ILLINOIS APPELLATE COURT FIFTH DISTRICT ORDER REVERSED.
OPINION FILED APRIL 24, 1979.
EARL HASENSTAB ET AL., PLAINTIFFS-APPELLANTS,
THE BOARD OF FIRE AND POLICE COMMISSIONERS OF THE CITY OF BELLEVILLE ET AL., DEFENDANTS-APPELLEES.
APPEAL from the Circuit Court of St. Clair County; the Hon.
D.W. COSTELLO, Judge, presiding.
MR. JUSTICE KASSERMAN DELIVERED THE OPINION OF THE COURT:
This is an appeal from an order of the circuit court affirming a decision of the Board of Fire and Police Commissioners of Belleville, an administrative agency.
The hearing before the Board of Fire and Police Commissioners (hereinafter referred to as "Board") resulted from a public meeting held by the City Council of Belleville in the council chambers, with public notice having been given of the meeting. The meeting was held in connection with labor negotiations; and members of several labor unions, other labor representatives, the news media and the general public were present. At the meeting, the city council voted to fire 80 to 90 city employees who were members of various unions. The four plaintiffs, who were out of uniform and off duty, were present at the meeting. They were members of the Belleville Fire Department and Local 53 of the International Association of Fire Fighters. All four had unblemished records, and none of them had ever been disciplined. One had four years of service, two had 23 years of service and one had 25 years of service. Hasenstab and Smallwood were pipemen, and Wilson and Riesenberger were captains. The meeting adjourned about 11:30 p.m., after which the disputed incidents occurred.
Shortly after the city council meeting adjourned, someone in the audience said loudly words to the effect, "Where is the labor man of the year?" apparently referring to Mayor Nichols. Police Captain Mercurio and Alderman Koeneman testified that Hasenstab made the statement, but Smallwood, Captain Wilson and a reporter, Enyart, all testified that it was not Hasenstab, nor any other firefighter, who made the remark.
Following this, Hasenstab approached the railing separating the council floor from the visitor's gallery. The following conversation took place between Hasenstab and Alderman William Calhoun:
"Hasenstab: "Well, dummy, you did it again. [A brief conversation with Alderman Forayt occurred.] There's no sense talking to you, I can get as much sense out of that tree. You're some fine union men.
Calhoun: I'm as good a goddamn union man as you are. How many jobs do you have?
Hasenstab: I don't moonlight.
Calhoun: Well, check with your other union brothers and see how much they moonlight."
This exchange lasted about two minutes. Witnesses variously characterized it as a "little discussion," "heated discussion," "this rather small incident," "heated argument," and "loud discussion."
There was testimony that the voices of Calhoun and Hasenstab were equally loud. Alderman Stelling, who was 2 feet away, did not hear the discussion, and Alderman Thompson was 8 to 10 feet away and could not hear anything other than a lot of mumble.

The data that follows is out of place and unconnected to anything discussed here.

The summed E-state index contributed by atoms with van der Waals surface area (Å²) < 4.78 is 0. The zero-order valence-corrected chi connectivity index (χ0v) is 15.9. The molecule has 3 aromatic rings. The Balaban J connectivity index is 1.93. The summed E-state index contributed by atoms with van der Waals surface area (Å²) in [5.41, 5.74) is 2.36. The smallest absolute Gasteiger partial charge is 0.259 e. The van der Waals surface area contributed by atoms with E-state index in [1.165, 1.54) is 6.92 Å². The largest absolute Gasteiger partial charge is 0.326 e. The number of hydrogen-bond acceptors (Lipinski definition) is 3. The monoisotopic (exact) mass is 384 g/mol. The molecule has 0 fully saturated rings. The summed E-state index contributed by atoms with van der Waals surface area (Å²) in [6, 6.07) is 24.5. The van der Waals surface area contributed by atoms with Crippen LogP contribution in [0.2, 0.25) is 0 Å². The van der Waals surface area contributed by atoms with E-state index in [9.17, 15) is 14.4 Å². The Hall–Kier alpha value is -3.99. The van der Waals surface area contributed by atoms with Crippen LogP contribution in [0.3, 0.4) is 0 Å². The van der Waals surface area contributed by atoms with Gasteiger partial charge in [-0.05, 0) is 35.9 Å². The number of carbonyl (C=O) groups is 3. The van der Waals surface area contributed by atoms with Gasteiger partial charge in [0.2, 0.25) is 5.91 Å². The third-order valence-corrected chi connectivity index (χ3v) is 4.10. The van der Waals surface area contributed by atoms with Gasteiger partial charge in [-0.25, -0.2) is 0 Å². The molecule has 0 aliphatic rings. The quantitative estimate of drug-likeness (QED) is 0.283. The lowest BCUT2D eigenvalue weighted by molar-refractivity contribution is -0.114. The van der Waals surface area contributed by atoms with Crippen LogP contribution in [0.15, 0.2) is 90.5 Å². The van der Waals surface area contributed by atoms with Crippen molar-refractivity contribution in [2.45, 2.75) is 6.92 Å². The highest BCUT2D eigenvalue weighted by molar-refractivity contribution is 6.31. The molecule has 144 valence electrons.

At about this time, Police Captain Mercurio either asked or ordered the plaintiffs to clear the room; however, they did not comply. Captain Wilson asked why firemen were singled out and were asked to leave the room. He said, "* * * this is an open council meeting, and I feel like we have the same right to remain as anyone else." Captain Riesenberger said, "* * * the room has a lot of people in it, why are you choosing us to leave?" Captain Mercurio responded, "* * * well, I've been given orders to get you guys out of here." At the time there was a good deal of activity and disturbance in the room, caused by conversations among the aldermen, spectators, press, reporters and cameramen, and TV crews. After Mercurio had asked or ordered them to leave several times, the plaintiffs left together, at the same time that others started leaving also. This was approximately three to 10 minutes after the first time Captain Mercurio asked them to leave, according to the testimony. It was not necessary to use any physical force to get them to leave. There were no violent acts, no threats of violence, and no threatening gestures made by any of the plaintiffs.
On June 3, 1975, the defendants filed written charges with the Board of Fire and Police Commissioners, charging the plaintiffs with violating sections 4, 19, and 22 of the General Rules and Regulations of the Fire Department Manual, as follows:
"1. * * * with violating Section 4 in that they failed to obey the lawful order of a police officer in the performance of his duties. Specifically, on May 22, 1975, at approximately 11:30 P.M., they failed to leave the City Council Chambers when ordered to do so by Captain Michael Mercurio. This order was issued because of the lack of good behavior on the part of Firemen Hasenstab, Wilson, Smallwood and Riesenberger following the City Council meeting of May 22, 1975.
2. * * * with violating Section 22 in that following the City Council meeting of May 22, 1975, they used obscene, immoral, disrespectful and impudent language towards various members of the general public, the Belleville Police Department, and the Belleville City Council, thereby being discourteous and disrespectful to them.
[The charge as to section 19 is not set forth, because plaintiffs were acquitted of it.]"